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At our Buddhist centres the Mindfulness of Breathing, the Development of Loving-kindness (Metta Bhavana) and Just Sitting are the main meditation practices taught. In addition to walking meditation, reflection and devotional practices, these are the primary meditations up to the point of ordination into the Triratna Buddhist Order. This is because concentration, mindfulness and emotional positivity are the essential basis for meditation. Our approach emphasises the importance of steadily developing the qualities one needs to meditate.
At the point of ordination, which is a wholehearted commitment to make Dharma practice the core of one’s life, Order members usually take up a meditation on a Buddha or Bodhisattva. They also take on Insight meditation practices — such as contemplating Conditionality, or the insubstantiality of the Six Elements of mind and body.
The Triratna system of meditation can be seen as a consecutive set of meditations that you progress along, or as a ‘mandala’ a circle or spiral of practices, which you go around in order to approach the centre, Enlightenment. In fact, this system reflects the two main approaches to meditation found in virtually all Buddhist schools: samatha (‘calming’)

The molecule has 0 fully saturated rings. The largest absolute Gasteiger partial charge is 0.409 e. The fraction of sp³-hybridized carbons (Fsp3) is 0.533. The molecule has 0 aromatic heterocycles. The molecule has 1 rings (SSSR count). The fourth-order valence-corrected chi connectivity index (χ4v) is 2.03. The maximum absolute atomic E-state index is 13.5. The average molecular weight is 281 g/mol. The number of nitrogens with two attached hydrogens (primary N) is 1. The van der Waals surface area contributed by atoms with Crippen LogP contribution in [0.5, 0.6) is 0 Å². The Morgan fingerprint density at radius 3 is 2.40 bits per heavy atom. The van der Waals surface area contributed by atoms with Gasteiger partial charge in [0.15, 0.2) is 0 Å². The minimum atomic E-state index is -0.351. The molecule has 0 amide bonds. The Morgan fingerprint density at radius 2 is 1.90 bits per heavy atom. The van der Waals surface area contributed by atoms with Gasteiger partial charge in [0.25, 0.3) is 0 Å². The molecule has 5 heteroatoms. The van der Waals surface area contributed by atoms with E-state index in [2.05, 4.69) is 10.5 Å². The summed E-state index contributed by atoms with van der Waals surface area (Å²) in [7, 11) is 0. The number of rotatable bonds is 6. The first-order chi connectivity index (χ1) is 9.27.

and vipassana (‘insight’), plus Just Sitting, which in a sense isn’t a practice at all but is simply allowing whatever happens to happen, in awareness.
In the Triratna system, the calming approaches are described as ‘integration’ and ‘positive emotion’ (most often put into practice as, respectively, Mindfulness of Breathing and Metta Bhavana), while the insight approaches are ‘spiritual death’ and ‘spiritual rebirth’.
All of these practices are followed by Just Sitting — so there is a pattern of activity then letting-go, or making effort followed by receptivity. This dynamic is very important in mitigating two possibly unhelpful directions: wilful, goal-oriented striving on the one hand, or vagueness and spacing-out on the other.
Listen to some full explorations of the System of Meditation.